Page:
What to do if Norton Incorrectly Thinks Your Product is Harmful

A while ago I got an e-mail from a customer that had just bought Mini-Compressor (which I think is the best image compression software in the world but I’m a bit biased) but was getting warning from Norton when he tried to install it.  The warning he was getting was Suspicious.Cloud.5.D.  This is a low level warning from Norton that a file is suspicious but could also be a false positive.  I quickly double checked that the website had not been compromised.  To be on the safe side I downloaded and scanned Mini-Compressor with both Windows Defender and Malwarebytes.  Neither reported any errors.

I e-mailed the fellow back with my findings and asked him to disable Norton when he installed Mini-Compressor.  He kindly did and Mini-Compressor installed just fine and I thought nothing more of it.

A couple months later I received another complaint.  This one was a bit more severe with Norton not letting Mini-Compressor be installed and saying it’s a very suspicious program.  I was unable to convince her to disable Norton, and I don’t blame her once I saw the errors Norton was generating.

I don’t own Norton so I bit the bullet and bought a copy, installed it on a virtual machine, and downloaded Mini-Compressor and got the following error:

Norton Download Insight

Then the Norton Sonar kicked in and a scary red box appears in the bottom right that said Mini-Compressor was a bad program and should not be trusted.  It then deleted the Mini-Compressor installer and popped-up the following dialog:

Norton Security Request

Obviously this is not good.  So I did some digging and found the Symantec has a site where you can submit false positives and found this site.   It asks for some basic information and a link to download the software.  This was a bit of pain since we don’t have a trail version I setup a temporary link for them that was valid for 24 hours.

Unfortunately it was Saturday when I did this and Norton didn’t look at my submission till Monday and the link had expired.  They sent me an e-mail saying so and asked me to send them a new link, or better yet, upload the actual files.  Why they didn’t include the upload link in the first e-mail I’m not sure but I uploaded both the 32 and 64 bit installers of Mini-Compressor. Two days later they e-mailed to say:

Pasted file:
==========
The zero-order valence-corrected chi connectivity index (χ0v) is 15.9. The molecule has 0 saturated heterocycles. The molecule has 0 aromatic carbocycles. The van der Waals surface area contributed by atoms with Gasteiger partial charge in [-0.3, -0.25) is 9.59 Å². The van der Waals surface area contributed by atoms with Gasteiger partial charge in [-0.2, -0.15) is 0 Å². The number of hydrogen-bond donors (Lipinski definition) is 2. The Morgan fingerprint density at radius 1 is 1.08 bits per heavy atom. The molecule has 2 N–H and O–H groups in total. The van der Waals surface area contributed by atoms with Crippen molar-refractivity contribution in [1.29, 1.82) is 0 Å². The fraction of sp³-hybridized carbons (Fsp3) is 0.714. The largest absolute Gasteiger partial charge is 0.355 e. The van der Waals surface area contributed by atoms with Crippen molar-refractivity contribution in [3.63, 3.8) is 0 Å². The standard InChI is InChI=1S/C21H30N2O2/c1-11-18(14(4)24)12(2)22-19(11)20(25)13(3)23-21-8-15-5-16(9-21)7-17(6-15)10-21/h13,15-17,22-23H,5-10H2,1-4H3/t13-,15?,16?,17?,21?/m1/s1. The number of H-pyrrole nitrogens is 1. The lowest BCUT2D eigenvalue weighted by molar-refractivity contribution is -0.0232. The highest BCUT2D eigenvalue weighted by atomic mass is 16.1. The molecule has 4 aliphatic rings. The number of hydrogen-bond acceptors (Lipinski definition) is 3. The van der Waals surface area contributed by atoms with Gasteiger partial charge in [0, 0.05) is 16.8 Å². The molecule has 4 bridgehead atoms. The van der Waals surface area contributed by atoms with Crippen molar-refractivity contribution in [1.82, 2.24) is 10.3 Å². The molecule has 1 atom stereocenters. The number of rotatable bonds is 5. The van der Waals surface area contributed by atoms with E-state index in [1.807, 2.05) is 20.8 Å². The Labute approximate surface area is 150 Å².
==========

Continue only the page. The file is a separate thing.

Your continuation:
“In light of further investigation and analysis Symantec is happy to remove this detection from within its products.”

I updated my copy of Norton and tried to install Mini-Compressor.  This time I don’t get any warnings and Norton Sonar popped up a friendly green box in the bottom right corner.  Thanks to Norton for quickly fixing the problem.

Some final notes:

  • If you simply download Mini-Compressor and ran standard Norton scan, e.g. by right-clicking on the installer, no errors are reported.
  • Part of the Norton false positive submission process is to generate a hash of the installer.  They suggested using Virus Total website.  This website will not only create a hash but will also run a bunch of virus scanners, including Norton.  It then catalogs the results including the results for the 32-bit and 64-bit versions of Mini-Compressor.
  • I need to get a code signing certificate.  It’s been on my list of things to do for a while but now it got bumped up a bit.  I think I’ll also try to get Mini-Compressor Windows 7 Certified which I’m sure will require it to signed.
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